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Data Storage

— Computers

Samsung moves into mass production of 3D flash memory

By - August 26, 2013 4 Pictures
Samsung has announced production of the first solid state drives (SSD) based on its new 3D V-NAND flash memory. V-NAND flash memories read and write twice as fast as conventional NAND memories, and last 10 times longer while consuming 50 percent less power. At present, the 3D chips offer about the same physical bit density as do more conventional NAND flash memory chips, but while 2D geometries are reaching the end state of their scaling potential, the 3D chips offer as much as two orders of magnitude of additional elbow room for denser devices. Read More
— Mobile Technology

SanDisk Connect storage drives can wirelessly stream to multiple mobile devices

By - July 23, 2013 10 Pictures
Like many mobile workers, my notebook, tablet and smartphone share backpack space with portable storage. Accessing stored files over a physical connection, however, can be something of a challenge. Even if you're luckier than I and manage to find a free USB port when you need one, connecting multiple devices to your storage can quickly turn into a messy cable fight. SanDisk has launched a new Connect range of storage vaults that can bypass that nightmarish tangle soup altogether. The Wireless Flash Drive and Wireless Media Drive are each able to wirelessly connect with up to eight mobile devices simultaneously without so much as an external router in sight. Read More
— Computers

Samsung aims to boost adoption of SSDs with speedy new EVO line

By - July 18, 2013 4 Pictures
We've already seen 1 TB-plus capacity solid state drives (SSDs) from the likes of Smart and OCZ, and today Samsung announced it was joining the club with the addition of a new EVO line to its popular 840 SSD lineup. Samsung says the consumer-oriented 840 EVO models will offer up to 1 TB of storage and boast write times up to three times faster than previous 840 Series SSDs. Read More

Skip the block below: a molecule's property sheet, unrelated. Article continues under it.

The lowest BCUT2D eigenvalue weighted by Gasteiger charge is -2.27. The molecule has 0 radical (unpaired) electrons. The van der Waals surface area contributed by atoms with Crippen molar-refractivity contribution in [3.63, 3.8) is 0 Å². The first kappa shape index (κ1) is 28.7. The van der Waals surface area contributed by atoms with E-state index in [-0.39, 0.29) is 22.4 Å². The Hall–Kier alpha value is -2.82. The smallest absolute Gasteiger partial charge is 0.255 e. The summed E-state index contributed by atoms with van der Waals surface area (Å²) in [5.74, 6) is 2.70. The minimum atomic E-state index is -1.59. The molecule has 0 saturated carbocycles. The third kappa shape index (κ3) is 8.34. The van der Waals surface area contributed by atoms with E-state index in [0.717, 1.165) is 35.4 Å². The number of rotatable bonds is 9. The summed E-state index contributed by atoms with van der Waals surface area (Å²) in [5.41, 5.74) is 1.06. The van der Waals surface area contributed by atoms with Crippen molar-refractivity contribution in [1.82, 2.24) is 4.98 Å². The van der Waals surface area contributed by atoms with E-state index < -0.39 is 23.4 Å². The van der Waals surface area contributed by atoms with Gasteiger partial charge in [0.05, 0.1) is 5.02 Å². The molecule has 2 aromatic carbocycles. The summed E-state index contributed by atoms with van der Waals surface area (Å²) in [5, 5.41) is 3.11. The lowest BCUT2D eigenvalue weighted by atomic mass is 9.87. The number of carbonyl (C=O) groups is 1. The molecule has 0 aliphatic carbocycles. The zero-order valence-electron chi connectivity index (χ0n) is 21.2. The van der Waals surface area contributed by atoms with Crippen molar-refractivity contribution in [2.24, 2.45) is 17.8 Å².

— Electronics

"Superman memory crystal" could store hundreds of terabytes indefinitely

By - July 10, 2013 2 Pictures
Recently, there have been advances in the area of digital data storage promising outstanding data density and super-long-term data storage. A new data storage technology developed at the University of Southampton can do both. Due to its similarities to the “memory crystals” used in the Superman films, it has been dubbed the "Superman memory crystal." Read More
— Computers

New technique would allow a petabyte of data on a single disc

By - July 8, 2013 9 Pictures
Data storage and preservation are no longer restricted to the needs of individual users, or even of companies or governments large and small. Instead they are the only remaining approach to preserving the history associated with the evolution of the digital age, and possibly the post-human era to follow. A research team headed by Prof. Min Gu of Swinburne University of Technology has developed a new data storage method that may be of considerable use for such civilization-sized concerns by putting a petabyte of information on a DVD-sized polymer disk. Read More
— Computers

Space Monkey aims to put the cloud in your home

By - May 16, 2013 4 Pictures
Most cloud storage solutions like Dropbox and Google Drive give users storage space at a premium, but the actual data is stored in a data center in some remote location. A new product called Space Monkey aims to take the storage out of the data center and put it back in the hands of the user. This allows it to offer more data than traditional cloud storage solutions for a much lower price. Read More
— Science

IBM creates world's smallest movie using individual atoms

By - May 1, 2013 15 Pictures
Anyone who’s tried their hand at stop animation will know it’s an incredibly time consuming and delicate job. But spare a thought for scientists at IBM Almaden in California who have produced the world’s smallest stop animation movie by using a scanning tunneling microscope to move individual atoms. Rather than competing with Aardman or Pixar for a slice of the international box office, the film is intended to make the public aware of new technology that could increase computer memories far beyond what is possible today. Read More
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